Single Thistle Kilt Pin Pewter

$31.45

PRODUCT DESCRIPTION

  • Antiqued pewter kilt pin in the shape of a thistle with large glass stone at the top.
  • Approx 83mm high x 48mm wide
  • Available in amethyst, emerald and sapphire

 

 

The thistle has been a symbol of Scotland for over 500 years. It’s first recognisable use was on silver coins in 1470 during the reign of James III and it was incorporated into the Royal Arms of Scotland in the early 16th Century.

Historical fact and legend surrounds the origination of the thistle as a symbol of Scotland. For more than 600 years most of Scotland formed part of the kingdom of Norway. By the 13th Century their interest had waned only to be re-ignited following efforts by King Alexander III to buy back the Western Isles and Kintyre which were still Norwegian occupied in 1263.

King Haaken IV assembled an army to re-establish control but it was forced by bad weather to land at Largs. Ordered to remove their footwear so as not to alert a group of sleeping Scots warriors, one stepped on a thistle, cried out sufficiently for the Scots to waken. A battle promptly ensued and the Norwegians were defeated.

In gratitude the plant became known as the Guardian Thistle. In 1540 King James V formed the Order of the Thistle, the highest honour in Scotland. Their medal contains the inscription “nemo me impune lacessit”, which means “ no-one harms me without punishment “.

The Luckenbooth brooch was originally given to a woman as a sign of betrothal. If she gave birth to a child, she would pin the brooch on to the shawl of her first born, to protect it from evil. The Mary brooch, is so called as it is reputed that Mary Queen of Scots wore one of these brooches, which has two hearts joined together.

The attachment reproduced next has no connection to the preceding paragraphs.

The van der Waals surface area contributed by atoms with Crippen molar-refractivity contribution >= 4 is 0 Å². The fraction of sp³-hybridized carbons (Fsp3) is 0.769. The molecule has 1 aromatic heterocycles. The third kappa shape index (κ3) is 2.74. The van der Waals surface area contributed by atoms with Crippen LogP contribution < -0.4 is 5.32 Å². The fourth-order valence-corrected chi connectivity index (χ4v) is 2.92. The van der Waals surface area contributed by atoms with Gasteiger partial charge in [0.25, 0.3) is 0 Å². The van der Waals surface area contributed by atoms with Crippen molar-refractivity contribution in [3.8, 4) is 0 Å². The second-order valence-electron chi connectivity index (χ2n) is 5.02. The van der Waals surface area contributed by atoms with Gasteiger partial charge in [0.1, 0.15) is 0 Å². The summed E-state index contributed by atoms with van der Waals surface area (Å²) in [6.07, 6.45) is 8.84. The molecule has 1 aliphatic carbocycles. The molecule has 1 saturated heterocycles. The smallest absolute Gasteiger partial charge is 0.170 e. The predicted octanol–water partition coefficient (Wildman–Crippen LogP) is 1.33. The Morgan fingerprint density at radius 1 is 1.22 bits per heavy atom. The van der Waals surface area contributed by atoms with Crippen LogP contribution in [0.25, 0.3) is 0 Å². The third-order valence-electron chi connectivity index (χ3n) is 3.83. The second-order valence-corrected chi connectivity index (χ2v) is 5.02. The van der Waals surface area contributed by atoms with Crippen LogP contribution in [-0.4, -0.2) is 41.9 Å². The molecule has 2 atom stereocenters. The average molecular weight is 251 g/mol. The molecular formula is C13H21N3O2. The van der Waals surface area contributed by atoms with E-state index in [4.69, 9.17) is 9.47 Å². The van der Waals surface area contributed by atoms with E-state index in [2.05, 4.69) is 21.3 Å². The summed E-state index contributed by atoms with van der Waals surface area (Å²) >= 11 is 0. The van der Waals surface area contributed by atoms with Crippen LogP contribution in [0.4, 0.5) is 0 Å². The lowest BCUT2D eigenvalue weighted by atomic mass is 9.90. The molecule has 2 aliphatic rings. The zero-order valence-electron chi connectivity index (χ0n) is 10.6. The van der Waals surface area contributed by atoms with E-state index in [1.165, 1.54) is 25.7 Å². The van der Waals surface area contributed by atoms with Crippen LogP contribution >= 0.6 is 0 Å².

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Add to wishlist Expected release date is Aug 24th 2018

Description

PRODUCT DESCRIPTION

  • Antiqued pewter kilt pin in the shape of a thistle with large glass stone at the top.
  • Approx 83mm high x 48mm wide
  • Available in amethyst, emerald and sapphire

 

 

The thistle has been a symbol of Scotland for over 500 years. It’s first recognisable use was on silver coins in 1470 during the reign of James III and it was incorporated into the Royal Arms of Scotland in the early 16th Century.

Historical fact and legend surrounds the origination of the thistle as a symbol of Scotland. For more than 600 years most of Scotland formed part of the kingdom of Norway. By the 13th Century their interest had waned only to be re-ignited following efforts by King Alexander III to buy back the Western Isles and Kintyre which were still Norwegian occupied in 1263.

King Haaken IV assembled an army to re-establish control but it was forced by bad weather to land at Largs. Ordered to remove their footwear so as not to alert a group of sleeping Scots warriors, one stepped on a thistle, cried out sufficiently for the Scots to waken. A battle promptly ensued and the Norwegians were defeated.

In gratitude the plant became known as the Guardian Thistle. In 1540 King James V formed the Order of the Thistle, the highest honour in Scotland. Their medal contains the inscription “nemo me impune lacessit”, which means “ no-one harms me without punishment “.

The Luckenbooth brooch was originally given to a woman as a sign of betrothal. If she gave birth to a child, she would pin the brooch on to the shawl of her first born, to protect it from evil. The Mary brooch, is so called as it is reputed that Mary Queen of Scots wore one of these brooches, which has two hearts joined together.

 

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Additional info

SKU: MKP111S
Warranty: LIFETIME GUARANTEE As with all Miracle Jewellery products, this item comes with a lifetime guarantee. If there is a fault in the workmanship, we will repair or replace it free of charge. Simple.